France's Bloated Budget

As a little addendum to our recent update on president Hollande's sudden fall from grace, here is one reason why he has such a hard time to get France's financial house in order. The standpoint of the electorate seems to be: whether it is affordable or not, you cannot stop, or even slow down the rate of growth of government spending.

While people are against cutting government spending, they are equally opposed to increasing the taxes that make such spending possible. As a rule, everybody wants to live at the expense of everybody else.

This attitude is of course not unique to France, it rather is symptomatic for the expectations welfare statism has engendered in populations everywhere. They want business as usual to continue, even though it is evidently no longer affordable.

 

Reuters reports:

 

 

“Most French people oppose ending inflation-linked rises for private-sector pensions, a poll showed on Saturday, highlighting the challenge facing the government as it prepares broader changes to the pension system.

Some 75 percent of respondents reject a deal on Wednesday in which unions and employers agreed on adjusting private sector pensions by less than the rate of inflation, the Ifop poll for the Journal du Dimanche newspaper showed.

The agreement was seen as a test of the government's chances of making similar changes to the broader system when it unveils a reform in July to rein in an overall annual pension deficit set to hit 20 billion euros by 2020.

The poll, carried out among 1005 people on March 14-15, also showed that nearly three quarters of respondents would oppose increasing taxes on diesel, another possible step for plugging fiscal shortfalls proposed by the government's auditor.

Any tax rise would be a controversial move in a country where diesel accounts for 80 percent of road fuel consumption, and ministers have insisted that it will not happen this year.”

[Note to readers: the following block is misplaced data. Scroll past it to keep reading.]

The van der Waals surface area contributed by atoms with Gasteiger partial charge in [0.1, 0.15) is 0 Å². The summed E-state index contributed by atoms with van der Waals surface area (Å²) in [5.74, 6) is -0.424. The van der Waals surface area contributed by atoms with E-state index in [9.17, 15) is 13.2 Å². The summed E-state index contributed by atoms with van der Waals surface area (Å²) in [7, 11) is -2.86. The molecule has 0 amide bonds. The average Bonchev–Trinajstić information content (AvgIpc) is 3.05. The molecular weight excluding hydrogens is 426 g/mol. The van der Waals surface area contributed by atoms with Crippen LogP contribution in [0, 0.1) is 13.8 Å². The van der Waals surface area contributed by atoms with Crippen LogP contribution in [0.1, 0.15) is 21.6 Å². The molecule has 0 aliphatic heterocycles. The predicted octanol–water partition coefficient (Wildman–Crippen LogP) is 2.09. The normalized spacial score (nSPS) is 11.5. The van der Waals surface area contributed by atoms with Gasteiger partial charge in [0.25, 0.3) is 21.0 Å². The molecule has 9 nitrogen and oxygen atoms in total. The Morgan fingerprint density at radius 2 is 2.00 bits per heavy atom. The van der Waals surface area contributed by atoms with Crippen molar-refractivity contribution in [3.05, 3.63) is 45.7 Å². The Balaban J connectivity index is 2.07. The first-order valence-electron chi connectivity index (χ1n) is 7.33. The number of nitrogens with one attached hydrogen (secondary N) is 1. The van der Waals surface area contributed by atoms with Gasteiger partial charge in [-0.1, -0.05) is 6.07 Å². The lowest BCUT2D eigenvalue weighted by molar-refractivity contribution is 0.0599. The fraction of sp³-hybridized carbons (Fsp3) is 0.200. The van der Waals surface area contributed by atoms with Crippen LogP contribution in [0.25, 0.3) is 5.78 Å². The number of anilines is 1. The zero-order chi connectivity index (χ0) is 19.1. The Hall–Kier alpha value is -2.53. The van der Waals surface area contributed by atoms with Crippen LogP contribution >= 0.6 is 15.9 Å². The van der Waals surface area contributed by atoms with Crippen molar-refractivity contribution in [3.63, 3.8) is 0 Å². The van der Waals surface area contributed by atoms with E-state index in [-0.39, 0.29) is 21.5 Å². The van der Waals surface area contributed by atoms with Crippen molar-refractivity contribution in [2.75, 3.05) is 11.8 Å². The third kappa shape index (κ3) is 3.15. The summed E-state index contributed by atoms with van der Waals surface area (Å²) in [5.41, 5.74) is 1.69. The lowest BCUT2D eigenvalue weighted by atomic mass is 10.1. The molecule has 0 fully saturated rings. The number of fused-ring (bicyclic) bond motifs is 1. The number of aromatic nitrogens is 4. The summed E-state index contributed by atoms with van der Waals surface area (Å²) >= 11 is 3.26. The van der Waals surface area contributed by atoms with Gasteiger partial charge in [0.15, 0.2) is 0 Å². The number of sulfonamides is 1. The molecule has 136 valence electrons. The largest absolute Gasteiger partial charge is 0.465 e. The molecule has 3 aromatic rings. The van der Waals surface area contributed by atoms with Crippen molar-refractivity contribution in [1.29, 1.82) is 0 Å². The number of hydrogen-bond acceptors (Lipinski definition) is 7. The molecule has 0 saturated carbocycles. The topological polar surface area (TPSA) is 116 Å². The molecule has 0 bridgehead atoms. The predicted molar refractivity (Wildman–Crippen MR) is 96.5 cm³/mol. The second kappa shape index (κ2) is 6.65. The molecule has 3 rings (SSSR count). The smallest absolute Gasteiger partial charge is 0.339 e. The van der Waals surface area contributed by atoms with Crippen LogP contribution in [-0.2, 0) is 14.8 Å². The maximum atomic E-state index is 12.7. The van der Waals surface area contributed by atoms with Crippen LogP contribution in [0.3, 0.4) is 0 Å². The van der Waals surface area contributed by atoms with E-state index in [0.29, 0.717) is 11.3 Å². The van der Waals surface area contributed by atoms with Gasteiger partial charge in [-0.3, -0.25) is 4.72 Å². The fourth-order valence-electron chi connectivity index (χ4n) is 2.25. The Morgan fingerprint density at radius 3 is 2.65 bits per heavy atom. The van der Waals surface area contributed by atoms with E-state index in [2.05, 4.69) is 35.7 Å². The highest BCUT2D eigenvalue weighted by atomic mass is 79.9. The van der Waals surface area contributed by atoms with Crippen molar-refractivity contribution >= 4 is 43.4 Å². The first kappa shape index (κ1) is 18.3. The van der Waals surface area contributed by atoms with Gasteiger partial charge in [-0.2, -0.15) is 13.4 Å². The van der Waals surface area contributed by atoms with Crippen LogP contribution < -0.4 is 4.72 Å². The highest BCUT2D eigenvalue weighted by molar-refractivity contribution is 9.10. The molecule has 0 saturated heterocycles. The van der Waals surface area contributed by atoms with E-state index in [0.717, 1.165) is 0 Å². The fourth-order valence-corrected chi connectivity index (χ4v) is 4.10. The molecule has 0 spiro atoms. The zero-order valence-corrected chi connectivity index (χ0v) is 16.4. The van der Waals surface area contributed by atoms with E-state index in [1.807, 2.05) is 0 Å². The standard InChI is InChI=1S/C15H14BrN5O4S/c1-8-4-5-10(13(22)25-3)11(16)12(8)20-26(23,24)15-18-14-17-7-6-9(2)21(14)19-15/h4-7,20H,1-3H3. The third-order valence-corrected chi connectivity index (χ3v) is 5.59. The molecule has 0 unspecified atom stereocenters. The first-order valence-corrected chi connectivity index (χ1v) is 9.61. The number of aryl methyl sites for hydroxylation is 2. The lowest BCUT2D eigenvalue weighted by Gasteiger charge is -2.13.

(emphasis added)

However, we should add to the above that the French government's spending at present amounts to a stunning 56% of GDP – i.e., it is not an exaggeration to state that France is slightly more than half-way to becoming a full-blown socialist command economy.

Surely there are more than enough opportunities to bring such a large amount of spending down. We have mentioned Joseph Salerno's assessment of the French government's expenditures in a different context recently: namely that the French budget isliberally larded with fascistic corporate welfare subsidies and bailouts”, as he puts it. That is undoubtedly the case. The French public therefore actually has a point when it voices its displeasure with mooted pension cuts in real terms and tax increases on diesel: there is no doubt a lot of other spending that could be axed first instead.

In fact, as the data below show, while government spending is huge everywhere in the euro area, France is actually beating all the other member nations in this department. It is also noteworthy that the adoption of the euro has been followed by an increase in government spending everywhere.  However, that is not a particular fault of the euro itself, but rather the result of the economic downturns following the great asset mania of the 1990s being met with a Keynesian response (which rather obviously has completely failed to improve the situation).

 


 

Eurozone-Government-Expenditure_Levy-Institute-Interim-Report

Public spending in the euro area as a percentage of GDP 1980-2012. The shaded area is after the introduction of the euro (chart source unknown) – click for better resolution.

 


 

 

 

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